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Ancient Rome—Early Republic

(510 B.C. to 275 B.C.)

Establishment of Republic — Conquest of Italy


 Coriolanus yields to the entreaty of his wife and mother

The early years of the republic lasted from the overthrow of Tarquin Superbus in 510 B.C. to the conquest of southern Italy in 275 B.C. During this time, Rome fought wars against the Etruscans, Gauls, Latins, and Samnites, eventually bringing all of Italy, from the Arno River north of Tuscany to the Grecian dominated southern coast, into an alliance with Rome at its head. It is from this vigorous period that many of Rome's romantic legends and hero stories spring. The city of Rome was at this time still largely uninfluenced by eastern decadence and the corruptions of wealth; and the Republican virtues of courage, patriotism, and piety were at their peak. The most important historian of this era, is Livy, and most of his writings pertaining to this period are still extant.

The Roman republican government was composed of a group of three hundred senators. Each year, two consuls were selected, usually from among the senators, to administer the state and lead the army in times of war. By selecting two consuls and limiting their service to a single year, the Romans hoped to avoid the emergence of a single powerful tyrant. Junius Brutus and Publicola were early consuls and heroes of the republic. Their courageous leadership helped foster unity during the first rocky years, and both made great personal sacrifices for the good of the state. During these first few critical years, Rome's enemies allied themselves with the exiled Tarquin Superbus and marched against Rome, with the object of restoring him to the throne. Horatius and Mucius Scaevola were both heroes of the war against Lars Porsena, an Etruscan general who was allied with Tarquin. After many years of struggle, the Tarquin's family was finally defeated at the Battle of Regillus.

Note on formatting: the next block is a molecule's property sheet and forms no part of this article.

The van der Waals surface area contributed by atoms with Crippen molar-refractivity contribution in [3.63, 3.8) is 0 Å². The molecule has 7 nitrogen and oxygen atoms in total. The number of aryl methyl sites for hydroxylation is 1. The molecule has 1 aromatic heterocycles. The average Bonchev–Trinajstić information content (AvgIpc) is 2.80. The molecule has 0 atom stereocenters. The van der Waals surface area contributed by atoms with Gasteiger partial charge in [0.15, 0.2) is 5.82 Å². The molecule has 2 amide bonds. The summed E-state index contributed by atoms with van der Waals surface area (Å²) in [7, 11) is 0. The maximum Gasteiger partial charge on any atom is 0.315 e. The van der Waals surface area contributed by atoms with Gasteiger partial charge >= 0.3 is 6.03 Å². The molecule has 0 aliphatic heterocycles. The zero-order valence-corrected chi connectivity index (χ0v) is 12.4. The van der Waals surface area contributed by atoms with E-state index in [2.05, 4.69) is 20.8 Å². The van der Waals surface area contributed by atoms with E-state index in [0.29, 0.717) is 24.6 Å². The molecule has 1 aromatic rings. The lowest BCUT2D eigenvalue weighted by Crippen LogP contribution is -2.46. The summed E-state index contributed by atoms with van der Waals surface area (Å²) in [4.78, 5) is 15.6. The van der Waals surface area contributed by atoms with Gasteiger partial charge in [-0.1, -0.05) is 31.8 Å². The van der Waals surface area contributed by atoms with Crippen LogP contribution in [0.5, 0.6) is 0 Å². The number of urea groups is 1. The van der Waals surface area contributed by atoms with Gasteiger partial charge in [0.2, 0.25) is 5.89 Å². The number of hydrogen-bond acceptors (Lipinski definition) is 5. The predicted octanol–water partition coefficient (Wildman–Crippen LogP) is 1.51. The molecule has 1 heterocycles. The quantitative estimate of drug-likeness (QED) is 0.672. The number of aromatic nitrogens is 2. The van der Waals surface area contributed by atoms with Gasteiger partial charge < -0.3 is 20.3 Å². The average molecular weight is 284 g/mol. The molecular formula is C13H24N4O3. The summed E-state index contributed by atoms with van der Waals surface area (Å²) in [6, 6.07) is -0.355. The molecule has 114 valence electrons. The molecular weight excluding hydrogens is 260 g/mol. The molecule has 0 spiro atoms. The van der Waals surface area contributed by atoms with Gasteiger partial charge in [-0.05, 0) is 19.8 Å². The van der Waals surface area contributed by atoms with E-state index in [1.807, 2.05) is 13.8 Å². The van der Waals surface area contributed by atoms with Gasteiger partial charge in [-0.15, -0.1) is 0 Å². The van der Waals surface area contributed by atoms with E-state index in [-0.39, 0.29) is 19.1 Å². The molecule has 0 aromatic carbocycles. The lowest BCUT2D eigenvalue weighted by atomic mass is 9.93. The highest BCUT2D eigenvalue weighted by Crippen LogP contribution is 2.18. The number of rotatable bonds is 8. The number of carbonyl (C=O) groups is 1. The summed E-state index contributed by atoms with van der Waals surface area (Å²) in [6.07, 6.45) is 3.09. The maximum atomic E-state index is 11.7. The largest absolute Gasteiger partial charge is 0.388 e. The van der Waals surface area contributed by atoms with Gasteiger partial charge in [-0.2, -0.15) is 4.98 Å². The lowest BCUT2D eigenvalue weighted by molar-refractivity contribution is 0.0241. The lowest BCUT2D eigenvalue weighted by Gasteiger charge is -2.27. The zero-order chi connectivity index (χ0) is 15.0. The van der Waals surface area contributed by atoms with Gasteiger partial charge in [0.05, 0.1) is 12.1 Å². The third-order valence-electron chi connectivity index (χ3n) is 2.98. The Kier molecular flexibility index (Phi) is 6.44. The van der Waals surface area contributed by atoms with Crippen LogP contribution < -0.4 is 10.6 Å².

Once the threat from Tarquin was resolved, Rome was still surrounded by enemies. Rome was a cosmopolitan town, with citizens from throughout Italy, but its primary population and language was Latin, and by the time of the republic Rome was the foremost city in Latium. It had not yet, however, established dominance over the surrounding tribes of Etruscans, Volscians, and Aequilians. Coriolanus and Cincinnatus were both patrician heroes of early wars against these enemies during the first century of the republic. The second century produced Camillus, an even greater hero. In addition to conquering Rome's perennial enemy, Veii, he reorganized the army into its famous legions and was instrumental in rebuilding Rome after it was Gallic Invasion of Italy in 390 B.C. The Gauls were a tribe of war-like barbarians from the north, who threatened Rome for the next three centuries. Their first encounter at the disastrous Battle of Allia, which resulted in the sack of the city, was long remembered as the worst defeat in Roman history. The year 390 B.C. marked that last time that the city of Rome was invaded by barbarians for 800 years.